Review: Troy, Stephen Fry

Rating: 4 out of 5

Mr Fry’s take on the Iliad, and the ending of the siege of Troy, was most enjoyable. The author’s gentle humour carries the reader through these chapters while the admonition that not everything—and, in particular, the complex Greek genealogies—need be remembered is a kind reminder that the story is more important than (some of) the characters.

It was enjoyable to see how the author looked back into the original mythology. I recently read Miller’s ‘Song of Achilles’ which is a different take on (nearly) the same subject. In this case, I’d recommend both of these works because even though one can get an idea of what sort of a man Achilles was, Ms Miller is far better at getting into his mind. Mr Fry’s is the big picture, the war itself; Ms Miller’s the man.

The historical commentary that the author occasionally provides is incredibly useful. Notes on the language of the peoples as well as the historical setting of the events that serve as the epilogue are a great help in trying to picture this. At the same time, historical interests such as the Catalogue of Ships are mentioned but not drawn out. The balance between them is remarkable.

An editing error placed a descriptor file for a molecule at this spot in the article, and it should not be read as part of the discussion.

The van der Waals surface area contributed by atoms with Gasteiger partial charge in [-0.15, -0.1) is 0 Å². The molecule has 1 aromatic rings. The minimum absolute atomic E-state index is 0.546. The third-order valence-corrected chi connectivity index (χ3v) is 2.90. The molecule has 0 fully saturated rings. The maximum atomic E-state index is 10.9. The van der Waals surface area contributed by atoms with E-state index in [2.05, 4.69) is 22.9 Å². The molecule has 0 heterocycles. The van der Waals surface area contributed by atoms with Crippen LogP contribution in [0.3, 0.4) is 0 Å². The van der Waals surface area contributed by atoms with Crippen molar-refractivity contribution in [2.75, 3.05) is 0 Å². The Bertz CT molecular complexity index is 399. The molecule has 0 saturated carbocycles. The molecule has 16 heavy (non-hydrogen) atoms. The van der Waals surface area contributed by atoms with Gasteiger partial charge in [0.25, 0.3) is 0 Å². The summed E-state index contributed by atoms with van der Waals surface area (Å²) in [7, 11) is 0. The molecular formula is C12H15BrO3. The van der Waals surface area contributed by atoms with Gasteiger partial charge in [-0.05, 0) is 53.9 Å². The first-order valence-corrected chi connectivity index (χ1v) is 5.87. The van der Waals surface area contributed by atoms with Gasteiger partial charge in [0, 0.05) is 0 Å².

And, yet, I went with four stars… This book was a reminder after Ms Miller’s look into the same characters that these heroes were a right group of bastards. Agamemnon is the most obvious one, but Achilles and Neoptolemus aren’t far behind. Paris is the chief bastard from the Trojan side. Hubris is the common property of most of the characters—which indicates that humans have changed very little—while this cast tries to find their aristeia, and, so often with that, their death.

One of the things which had escaped me before was the link between Aeneas and Troy which was spelt out very clearly in this book. I think that this could be a very good connection to Roman (and Etruscan) mythology if Mr Fry chooses to follow it, while of course Odysseus’ homeward journey is the other story that remains to be told.

Bastards or not, these characters are everyday names—and this book is a very good re-imagining of why we know those Greeks and Trojans who fought for the face that launched a thousand ships.

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